(Points if you can identify what song that line comes from!)
I have to disagree with that sentiment, though. Some friendships endure. Some ebb and flow. Some, unfortunately, just peter out.
Fresh grad Classy in Philly recently blogged about the disappointment of losing touch with people she thought were real friends. How, post-college, they stopped calling and emailing…and generally failing to live up to the definition of “friend”.
Unlike her, I didn’t have the traditional uni experience. I moved in with BF right before starting my first semester. I lived out in the suburbs. Hell, I lived out west, and only about three other people on my course could say the same thing. I really took my studies seriously, even though first year comms was far from gruelling. I had rent and bills to pay, so for me, uni wasn’t even less of a bubble than high school, it really was the real world. Sure, I was sheltered by receiving a student allowance, but that didn’t cover all the essentials, and it didn’t cover term breaks, either.
So I didn’t really have friends at uni. I had a couple of people I went for coffees with, and sometimes sat with in class. It wasn’t till we were all thrown together in our final year as journalism majors that I formed any meaningful relationships. Even then, we didn’t go out on Friday nights together. We stumbled home exhausted – if we weren’t going to work, or toiling on in the newsroom.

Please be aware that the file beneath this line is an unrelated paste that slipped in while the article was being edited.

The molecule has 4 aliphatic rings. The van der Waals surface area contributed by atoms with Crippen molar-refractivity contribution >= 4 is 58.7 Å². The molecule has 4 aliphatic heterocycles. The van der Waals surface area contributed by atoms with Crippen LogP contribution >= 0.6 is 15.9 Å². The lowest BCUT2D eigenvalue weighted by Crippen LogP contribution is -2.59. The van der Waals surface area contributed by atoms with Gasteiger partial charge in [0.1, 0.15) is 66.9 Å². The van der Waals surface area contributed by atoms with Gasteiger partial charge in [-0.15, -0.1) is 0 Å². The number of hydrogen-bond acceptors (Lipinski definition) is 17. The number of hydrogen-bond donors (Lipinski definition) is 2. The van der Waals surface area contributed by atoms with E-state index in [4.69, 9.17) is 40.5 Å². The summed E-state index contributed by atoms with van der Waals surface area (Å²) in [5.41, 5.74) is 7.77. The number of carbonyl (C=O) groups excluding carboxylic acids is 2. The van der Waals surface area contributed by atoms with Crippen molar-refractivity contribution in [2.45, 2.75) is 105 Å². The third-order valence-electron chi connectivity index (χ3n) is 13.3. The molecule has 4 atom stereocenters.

I do, however, know what it’s like to lose a friend. We went to school together for, oh, a solid 10 years. He lived around the corner from me. We got on like a house on fire, traded barbs, and once we got to high school, walked there and back together. We put up with each other’s foul moods (you think I’m temperamental? I had nothing on him) and discussed everything from the true extent of Kurt Cobain’s talent to the meaning of human existence. He introduced me to the Hitchhiker’s Guide to the Galaxy, for chrissake.
And then after years of that, we got together. The “relationship” lasted six months. It never went anywhere, physically or otherwise. Nothing had changed.
We broke up. I got another boyfriend. He got jealous, and after a year or so of various dramas and sniping, we stopped talking. He moved over the Harbour Bridge – which might as well be the other side of the world for an Aucklander – and we went our separate ways – me to AUT, him to AU.
Sometimes I miss those halcyon days. On the very rare occasion I run into him, I catch glimpses of the person who used to know me better than anyone else. And there’s nothing worse than making small talk with someone you could once sit in comfortable, companionable silence with.
I’ve changed. He’s changed. From time to time, I hear updates through the grapevine – and while in some ways he’s stayed exactly the same, in others, he’s continued the metamorphosis he begun right about the time our friendship began to rot. I don’t know what he thinks of me today, but for both our sakes, I know it’s better that we don’t have contact, even as acquaintances.